In the last month, the feeding and medicating of our dog Charlie has become one of the most time-consuming and draining parts of our day. She’s on several medications to counteract the chemo side effects, and on the food side . . . well, it’s become intense.
(Post contains affiliate links.)
Thanks to the chemo and the cancer, we never know what Charlie’s going to be in the mood to eat. We just pray that she’ll eat something. And make sure it’s not in a metal bowl, because apparently the metallic taste can be exacerbated by chemo.
The rest of the house has also become more disorganized, too, but this weekend I decided I had to tackle the Charlie Station. Her food, medicine, and other supplies were taking over our kitchen island.I wanted to hide it away, so the bottom shelf of the corner cabinet became the Charlie Shelf. We have spare room in our cabinets, so I was able to move some items around to clear out the space for her.
On the left side we have cans of dog food, baby food, beef jerky, and a binder* that holds all her paperwork. The papers include her medication dosages and medical records, so if we have a question about a pill we’re giving we can check it easily.
*No women were harmed in the making of this binder.
The week’s pill regimen is organized into a caddy, and the extras are stored in a big mixing bowl. We use Greenies Pill Pockets even when she won’t eat them, because you can mold them around the pills to make them easier to shove down her throat. That sounds really violent. It’s not violent when I do it, I swear!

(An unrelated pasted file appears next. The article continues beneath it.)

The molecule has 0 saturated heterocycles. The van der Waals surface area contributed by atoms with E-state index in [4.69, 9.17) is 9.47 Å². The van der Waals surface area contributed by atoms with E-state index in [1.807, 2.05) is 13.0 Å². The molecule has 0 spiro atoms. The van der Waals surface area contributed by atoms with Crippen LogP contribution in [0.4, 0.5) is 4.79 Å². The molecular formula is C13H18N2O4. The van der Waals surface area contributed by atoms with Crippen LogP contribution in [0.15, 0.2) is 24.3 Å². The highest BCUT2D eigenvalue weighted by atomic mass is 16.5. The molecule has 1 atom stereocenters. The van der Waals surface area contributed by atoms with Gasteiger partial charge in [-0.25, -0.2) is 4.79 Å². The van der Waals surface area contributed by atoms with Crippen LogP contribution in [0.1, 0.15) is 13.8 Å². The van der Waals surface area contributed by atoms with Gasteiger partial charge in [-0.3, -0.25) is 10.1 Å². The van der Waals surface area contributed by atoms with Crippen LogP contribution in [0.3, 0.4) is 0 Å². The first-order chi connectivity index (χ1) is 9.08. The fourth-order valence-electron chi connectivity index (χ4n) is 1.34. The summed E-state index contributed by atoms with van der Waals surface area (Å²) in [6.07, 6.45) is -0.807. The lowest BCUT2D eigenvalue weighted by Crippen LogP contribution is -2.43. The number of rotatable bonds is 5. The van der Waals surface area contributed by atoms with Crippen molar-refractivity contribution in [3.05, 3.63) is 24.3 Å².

On the right side we have paper plates and plastic spoons, because we were running out of both dishes and spoons when we used our real ones for her. Apparently metal dishes can give off a strong metallic taste when you’re on chemo, too.
Sometimes she only wants to eat when spoon fed, and sometimes she’ll eat off a plate. I don’t like the waste of disposables, but we had a huge stash of plastic utensils and also . . . sometimes you just have to take the easy way.
I’m not oblivious to the psychological implications of this project. I definitely tackled it with vigor, as if controlling the clutter and implementing a rigid system would somehow control her cancer. If only it were that simple!
Still, it feels really good to have a system in place, and to have the island clear again, so my brain can focus on offering her approximately 2,304 meal options every hour every day.
Charlie Update: Charlie has been showing more energy and more appetite the last few days, so our fingers are crossed that the first chemo is working its magic!
PS: Here is another pet food & medication storage idea that I implemented back when life was simple.